WHAT IS ANNEXATION?
Annexation is an important part of camping and stitching words together in sentences. If you're a family of more-than-the-number-of-beds-in-a-caravan, the humble (but not so subtle) annex is a helpful addition to your annual holiday. Like adding accommodation to accommodation, sometimes a word wants to team up with another word to form a combined entity within a sentence.
Annexation is adding words together.
It is used to indicate possession, or to further define something.
In Arabic, annexation creates a structure called Idafa.
An idafa is made up of two or more nouns. This includes pronouns and (because they're technically a subcategory of nouns) adjectives. No verbs allowed.
The first noun in the Idafa – like the caravan from your holiday – is the most important structural requirement. It is the focus of the phrase.
Anything annexed is purely additional information: noun number two (and three, and four, and five … etc, if they exist) is there to direct attention to the first noun.
Idafa: كُرسي جيسيكا (Jessica's chair / the chair of Jessica)
First noun: كُرسي (chair).
This is the main piece of information that is going to be further defined by the following noun.
Ooh, a chair! What chair? Whose chair?
Second noun: جيسيكا (Jessica). The information that adds to the first noun.
Chair just got annexed.
Idafa: مدينة نيويورك (New York City / City of New York)
First noun: مدينة (city).
Again, this is the main piece of information that is going to be further defined by the following noun.
A city. Is it any particular city? A defined city?
Second noun: نيويورك (New York). Again, this is the information that adds to the first noun.
New York City.
Just when you thought NYC was done claiming all the things, now it has idafa status under its belt.
English has three equivalent structures to the idafa: two possessive forms and the compound noun.
As we saw in the first idafa example, the possessive can result in a glorious apostrophe fest: Jessica's plant, Jessica's sister, Jessica's chair.
The second word is the main piece of information, and the first word modifies it. We know there is a chair. And it is owned by someone called Jessica.
Another thrilling way to get possessive is by adding a friendly preposition: 'of'.
The plant of Jessica, the sister of Jessica, the chair of Jessica.
You are effectively saying the same possessive phrase, but flipping around the order.
This is pretty straightforward: it involves putting two nouns together to make a unified word or phrase.
Sometimes there is a space between the words and sometimes the words are pushed together like a cheese toastie. And if you're particularly fond of the hyphen, that's another option. Although the hyphen doesn't get as much airtime as it used to.
Note: English allows for nouns to be fused together to create a single word, such as letterbox. In Arabic the nouns always stay as separate words, even though the components act as a joined phrase.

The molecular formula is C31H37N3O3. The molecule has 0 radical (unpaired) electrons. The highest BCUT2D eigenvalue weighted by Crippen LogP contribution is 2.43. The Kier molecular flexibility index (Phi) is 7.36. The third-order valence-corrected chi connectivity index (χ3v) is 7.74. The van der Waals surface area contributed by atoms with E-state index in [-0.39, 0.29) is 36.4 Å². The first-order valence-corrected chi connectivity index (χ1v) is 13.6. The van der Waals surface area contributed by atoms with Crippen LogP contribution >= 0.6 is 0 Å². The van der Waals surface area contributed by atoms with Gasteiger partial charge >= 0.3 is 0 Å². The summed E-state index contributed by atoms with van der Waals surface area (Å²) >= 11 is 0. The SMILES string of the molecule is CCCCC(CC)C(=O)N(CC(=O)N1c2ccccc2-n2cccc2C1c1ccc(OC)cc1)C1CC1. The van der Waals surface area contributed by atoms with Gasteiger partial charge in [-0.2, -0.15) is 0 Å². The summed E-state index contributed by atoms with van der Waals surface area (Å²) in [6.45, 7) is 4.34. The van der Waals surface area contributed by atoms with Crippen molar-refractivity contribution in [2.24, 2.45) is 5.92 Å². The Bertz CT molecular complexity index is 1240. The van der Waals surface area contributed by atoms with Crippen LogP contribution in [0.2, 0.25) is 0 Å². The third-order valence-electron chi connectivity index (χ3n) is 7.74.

And, back to idafa.
Let’s think of case as a personality extension of the caravan and annex.
When you’re a caravan – or the first noun of an idafa – you’re free to do what you want. You can wheel around on the road. You can park yourself on some fresh grass. You can live like a nomad. You can anchor yourself to a caravan park beam. You can be this case or that case.
Depending on where he falls in a sentence, the first noun can be in any case.
The caravan – and first noun – can be nominative, accusative, or genitive. Now that’s something to write home about.
The annex – and the second noun – is more subdued. The annex loves routine and predictability. He is always parked behind the caravan and steers well clear of the road.
His decision around case preference is no different. The annex – and second noun – repeatedly gravitate toward the same case.
The second noun is always in the genitive case. As well as any additional nouns, if they exist.
We've established that the annexed noun has a strong bias towards a particular case, but why genitive?
Let's start by picturing the genitive case as a wad of genes (GENE-tive? Yep). Even though genetic material can technical alter with mutation, genes are mostly a fixed collection of information. Let's make a grand statement and say genes don’t change. And for a routine-clinging change-refusing noun, that sounds like a dream come true.
To identify words in the genitive case, we'll reacquaint ourselves with the short vowel kasra (see figure 5). A kasra (or double kasra) sits below the baseline at the end of the annexed noun. Kind of like tent pegs shoved into the ground to tame guy ropes. Which is a helpful image if annexes have guy ropes. Maybe that’s just a tent thing?
Even though the annexed noun is always technically genitive, the complete idafa structure behaves according to the case of the first noun. If the first noun is nominative, the entire idafa functions as nominative. And so on and so forth.
In the same way that the caravan is the superior residing area (locked doors, potential temperature control, possible electricity), the first noun is also the home of luxurious living and managerial decisions.
The first noun understands the importance of delegation. Instead of wearing the marker of definiteness or indefiniteness, he hands that over to the last noun.
If the last noun in the idafa is definite, the whole phrase is definite.
If the last noun in the idafa is indefinite, the whole phrase is indefinite.
How will you know if the last noun is definite? It will either be a proper noun, have Al (ال) prefixed, or have a possessive pronoun suffixed. More on definiteness here.
If it’s helpful, visualise the support structures of the annex resembling an alif and lam (the two components of the definite article) when the phrase needs to be marked definite.
The first noun in the idafa will never be seen wearing the definite article or an attached pronoun.
Or a cape. Or a beige sunhat.
He's a stylish minimalist. Something we can all aspire to.